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Your hermit, young and jovial sirs !
True, answer'd an angelick guide,
ADDRESSED 'TO MISS STAPLETON,
(NOW MRS. COURTNEY.)
SHE came-she is gone-we have met
And meet perhaps never again; The sun of that moment is set,
And seems to have risen in vain. Catharina has fled like a dream
(So vanishes pleasure, alas !) But has left a regret and esteem,
That will not so suddenly pass.
The last ev'ning ramble we made,
Catharina, Maria, and I,
And much she was charm'd with a tone Less sweet to Maria and me,
Who so lately had witness'd her own.
My numbers that day she had sung,
And gave them a grace so divine, As only her musical tongue
Could infuse into numbers of mine. The longer I heard, I esteem'd
The work of my fancy the more, And e'en to myself never seem'd
So tuneful a poet before. VOL. II.
Though the pleasures of London exceed
In number the days of the year, Catharina, did nothing impede,
Would feel herself happier here ; For the close-woven arches of limes
On the banks of our river, I know, Are sweeter to her many times
Than aught that the city can show.
So it is, when the mind is endu'd
With a well-judging taste from above, Then whether embellish'd or rude
'Tis nature alone that we love; The achievements of art may amuse,
May even our wonder excite,
A lasting, a sacred delight.
Since, then, in the rural recess
Catharina alone can rejoice, May it still be her lot to possess
The scene of her sensible choice ! To inhabit a mansion remote
From the clatter of street-pacing steeds, And by Philomel's annual note
To measure the life that she leads.
With her book, and her voice, and her lyre
To wing all her moments at home;
As oft as it suits her to roam ;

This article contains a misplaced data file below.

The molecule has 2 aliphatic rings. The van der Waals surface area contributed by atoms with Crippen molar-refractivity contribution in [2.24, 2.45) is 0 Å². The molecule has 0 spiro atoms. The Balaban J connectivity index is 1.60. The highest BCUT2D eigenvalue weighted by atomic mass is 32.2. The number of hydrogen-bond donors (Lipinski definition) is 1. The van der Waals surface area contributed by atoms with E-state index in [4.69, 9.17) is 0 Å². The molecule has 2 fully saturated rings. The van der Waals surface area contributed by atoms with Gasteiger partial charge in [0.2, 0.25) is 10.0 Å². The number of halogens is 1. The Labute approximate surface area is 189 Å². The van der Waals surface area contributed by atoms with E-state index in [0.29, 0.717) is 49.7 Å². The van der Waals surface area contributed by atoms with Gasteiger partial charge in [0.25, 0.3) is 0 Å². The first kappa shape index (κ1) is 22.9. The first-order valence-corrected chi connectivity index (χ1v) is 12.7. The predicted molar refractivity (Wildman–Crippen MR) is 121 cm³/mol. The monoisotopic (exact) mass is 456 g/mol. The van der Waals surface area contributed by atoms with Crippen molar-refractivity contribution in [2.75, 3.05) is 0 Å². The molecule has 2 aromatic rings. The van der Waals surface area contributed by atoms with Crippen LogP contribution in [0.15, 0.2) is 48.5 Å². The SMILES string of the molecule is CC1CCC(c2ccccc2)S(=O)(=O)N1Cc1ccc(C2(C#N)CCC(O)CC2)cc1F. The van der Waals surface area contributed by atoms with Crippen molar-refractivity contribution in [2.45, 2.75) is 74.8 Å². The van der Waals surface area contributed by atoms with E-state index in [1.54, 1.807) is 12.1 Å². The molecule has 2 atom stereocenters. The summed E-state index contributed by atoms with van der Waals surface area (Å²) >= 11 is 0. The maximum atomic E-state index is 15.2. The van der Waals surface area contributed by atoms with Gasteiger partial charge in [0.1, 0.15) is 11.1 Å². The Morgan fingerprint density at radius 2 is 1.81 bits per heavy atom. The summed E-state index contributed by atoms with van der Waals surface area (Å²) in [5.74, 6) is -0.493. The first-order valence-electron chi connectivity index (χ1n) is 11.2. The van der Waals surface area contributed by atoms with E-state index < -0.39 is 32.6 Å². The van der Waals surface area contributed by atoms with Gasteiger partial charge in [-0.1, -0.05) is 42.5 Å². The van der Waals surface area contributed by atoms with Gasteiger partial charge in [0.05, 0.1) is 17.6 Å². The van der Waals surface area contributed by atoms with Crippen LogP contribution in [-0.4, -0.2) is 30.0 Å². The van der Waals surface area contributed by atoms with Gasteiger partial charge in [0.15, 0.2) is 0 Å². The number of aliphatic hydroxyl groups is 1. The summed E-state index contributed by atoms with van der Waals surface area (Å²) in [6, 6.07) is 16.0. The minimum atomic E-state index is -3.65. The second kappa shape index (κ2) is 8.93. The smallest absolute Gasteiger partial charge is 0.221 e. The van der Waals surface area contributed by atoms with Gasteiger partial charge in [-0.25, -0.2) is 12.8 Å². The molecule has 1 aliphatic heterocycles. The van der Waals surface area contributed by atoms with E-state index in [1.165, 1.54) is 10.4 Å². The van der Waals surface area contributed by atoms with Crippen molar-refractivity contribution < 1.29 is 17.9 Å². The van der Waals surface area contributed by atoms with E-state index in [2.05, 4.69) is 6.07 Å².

With little to hope or to fear,
Might we view her enjoying it hero.
THE FAITHFUL BIRD.
THE green house is my summer seat ; My shrubs displac'd from that retreat
Enjoy'd the open air;
Liv'd happy pris'ners there.
And frolick where they list;
And therefore never miss'd.
And Dick felt some desires,
A pass between his wires.
But Tom was still confin'd :
To leave his friend behind.
You must not live alone
Return'd him to his own.
O ye who never taste the joys
Fandango, ball, and rout!
To liberty without.
THE NEEDLESS ALARM.
THERE is a field, through which I often pass Thick overspread with moss and silky grass, Adjoining close to Kilwick's echoing wood, Where oft the bitch fox hides her hapless brood, Reserv'd to solace many a neighb’ring squire, That he may follow them through brake and brier, Contusion, hazarding of neck, or spine, Which rural gentlemen call sport divine. A narrow brook, by rushy banks conceal'd Runs in a bottom, and divides the field; Oaks intersperse it, that had once a head, But now wear crests of oven-wood instead; And where the land slopes to its wat’ry bourn, Wide yawns a gulf beside a ragged thorn ; Bricks line the sides, but shiver'd long ago, And horrid brambles intertwine below; A hollow scoop’d, I judge, in ancient time, For baking earth, or burning rock to lime.
Not yet the hawthorn bore her berries red, With which the fieldfare, wintry guest, is fed ; Nor autumn yet had brush'd from ev'ry spray, With her chill hand the mellow leaves away ;